This study is the only published comprehensive survey of labor politics during the crucial 1936-1940 period, when the union structure and government-labor relations became established so firmly that they have survived to the present day. It fits nicely after Marjorie Clark’s Organized Labor in Mexico (Chapel Hill, 1934).
Ashby explains the formation of the Confederación de Trabajadores de México (CTM) and its relationship with the government. He covers the “labor theory” of the regime apart from a chapter on leadership and includes chapters on the three major expropriations which grew out of labor controversies: the railroads, the Laguna farm lands, and the oil industry. There is an additional chapter on other labor developments, but unfortunately it precedes the chapter on the major labor controversies. By dividing labor developments into separate aspects, each of which is traced throughout the Cárdenas period, the author obscures the interaction between the labor events and their impact on polities.
The book’s major strength is in its wealth of information on government-labor relations during the growth of the CTM. The roles of the Communist Party and of Vicente Lombardo Toledano, Cárdenas’ labor boss, are somewhat clarified. Ashby gives little evidence for the importance which he attributes to Lombardo Toledano as a theoretician.
The hook’s major weakness is the contradictory way in which the author handles the ideological questions which he poses as crucial to an interpretation of the Cárdenas period. He tries to use his labor focus to clarify the extent to which the Cárdenas government was socialist and to explain why the government and its “Marxist” labor leadership moved away from revolution and socialism. Unfortunately the author cannot reconcile the anti-labor positions taken by the later Cárdenas government with the pro-labor orientation which he imputes to it. For instance, Cárdenas completely rejected labor demands that the government take action against price increases which were eroding real wages. The government took a neutral or antiunion position in the Veracruz textile industry controversies and was hostile to the demands of oil workers after expropriation of the oil industry.
While the author accepts the rhetoric about the socialist intentions of Cárdenas and the intellectuals around him, he is less impressed by simultaneous promises that Mexican “socialism” was not designed to threaten the existence of capitalism. How did a socialist regime build capitalism in Mexico? Ashby does not see that the Cárdenas government was a populist regime using government intervention and an alliance with labor to overcome the obstacles to capitalist development and lay the basis for the expansion of the domestic market and government control of popular movements in the future. Communist support came because Cárdenas sought it and because the regime was nationalist.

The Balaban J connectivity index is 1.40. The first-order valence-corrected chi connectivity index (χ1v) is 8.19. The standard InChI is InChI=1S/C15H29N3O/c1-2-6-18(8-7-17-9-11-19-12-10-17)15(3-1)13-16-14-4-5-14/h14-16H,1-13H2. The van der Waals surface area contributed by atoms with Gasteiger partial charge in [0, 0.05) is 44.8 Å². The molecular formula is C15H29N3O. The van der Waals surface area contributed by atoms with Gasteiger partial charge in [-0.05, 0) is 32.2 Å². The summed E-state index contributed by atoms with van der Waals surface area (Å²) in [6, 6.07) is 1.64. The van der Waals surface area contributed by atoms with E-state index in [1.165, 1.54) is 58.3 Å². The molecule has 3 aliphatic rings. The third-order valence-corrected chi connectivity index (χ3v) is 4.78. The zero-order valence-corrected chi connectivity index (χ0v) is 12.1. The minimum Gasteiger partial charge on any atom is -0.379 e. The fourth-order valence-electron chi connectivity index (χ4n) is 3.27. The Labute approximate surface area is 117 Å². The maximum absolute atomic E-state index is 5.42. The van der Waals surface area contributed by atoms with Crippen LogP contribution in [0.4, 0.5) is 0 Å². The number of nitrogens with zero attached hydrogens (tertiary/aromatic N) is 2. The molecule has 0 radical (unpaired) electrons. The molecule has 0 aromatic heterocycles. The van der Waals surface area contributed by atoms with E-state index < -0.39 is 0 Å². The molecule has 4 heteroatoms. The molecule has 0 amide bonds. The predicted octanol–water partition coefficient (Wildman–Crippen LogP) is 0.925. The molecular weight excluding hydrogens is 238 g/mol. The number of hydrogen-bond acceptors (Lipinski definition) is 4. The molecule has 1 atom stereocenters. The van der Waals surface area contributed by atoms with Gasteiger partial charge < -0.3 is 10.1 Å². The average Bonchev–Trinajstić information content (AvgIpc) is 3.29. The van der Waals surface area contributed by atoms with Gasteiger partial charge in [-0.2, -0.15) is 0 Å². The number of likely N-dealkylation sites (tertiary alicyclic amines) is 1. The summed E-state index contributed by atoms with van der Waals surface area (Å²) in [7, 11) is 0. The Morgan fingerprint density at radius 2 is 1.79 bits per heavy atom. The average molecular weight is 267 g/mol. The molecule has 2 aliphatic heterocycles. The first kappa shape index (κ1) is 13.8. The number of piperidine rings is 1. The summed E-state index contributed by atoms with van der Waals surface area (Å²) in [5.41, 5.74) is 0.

Ashby’s explanation for the move away from socialism is the “fascist” threat of Calles’ possible return to power. He asserts that since fascism was the main threat, socialists had to strengthen capitalism as an alternative. However, the main threat to Mexican development was the United States, not fascism. Since Cárdenas was willing to ally with the left against the United States, he might have been expected to move toward socialism. While Lombardo and the Communists used the fascist-threat argument to justify their support of capitalism, it seems a weak excuse today.
The author asks us not to let the government domination of the CTM after 1940 weaken our appreciation of the monumental achievement of the CTM under Cárdenas, but this study clearly demonstrates that even under Cárdenas the government always played the dominant role in its alliance with labor, and that control of unions was the most important aim in building up the CTM. Lombardo facilitated this domination at every step, paving the way for his own expulsion from the CTM after 1940.
In evaluating the socialism of the regime, the author ignores the relevant Marxist literature. He might have compared labor under Cárdenas to labor’s role under Perón, Vargas, Betancourt, Nkrumah, and Sukarno. Viewed in this perspective, many of Cárdenas’ achievements become less exceptional.
There is little information in this study on the internal administration of unions. How did a bureaucratic group maintain control of the union? There is no attempt to explain labor politics as the reflection of the sociological or economic realities faced by Mexican workers. How did the existence of a semi-employed urban labor reserve and the availability of industrial jobs affect the behavior of worker and union leader? How did the employment market change? What happened to workers’ real salaries during the period studied?
Still, Ashby makes very effective use of a vast literature, and his bibliography is admirable, except for the omission of Marxist writings on labor. He apparently did not use interviews. While the book needs editing for repetition and awkwardness, the author’s style has a refreshing immediacy, and he is not afraid to take positions.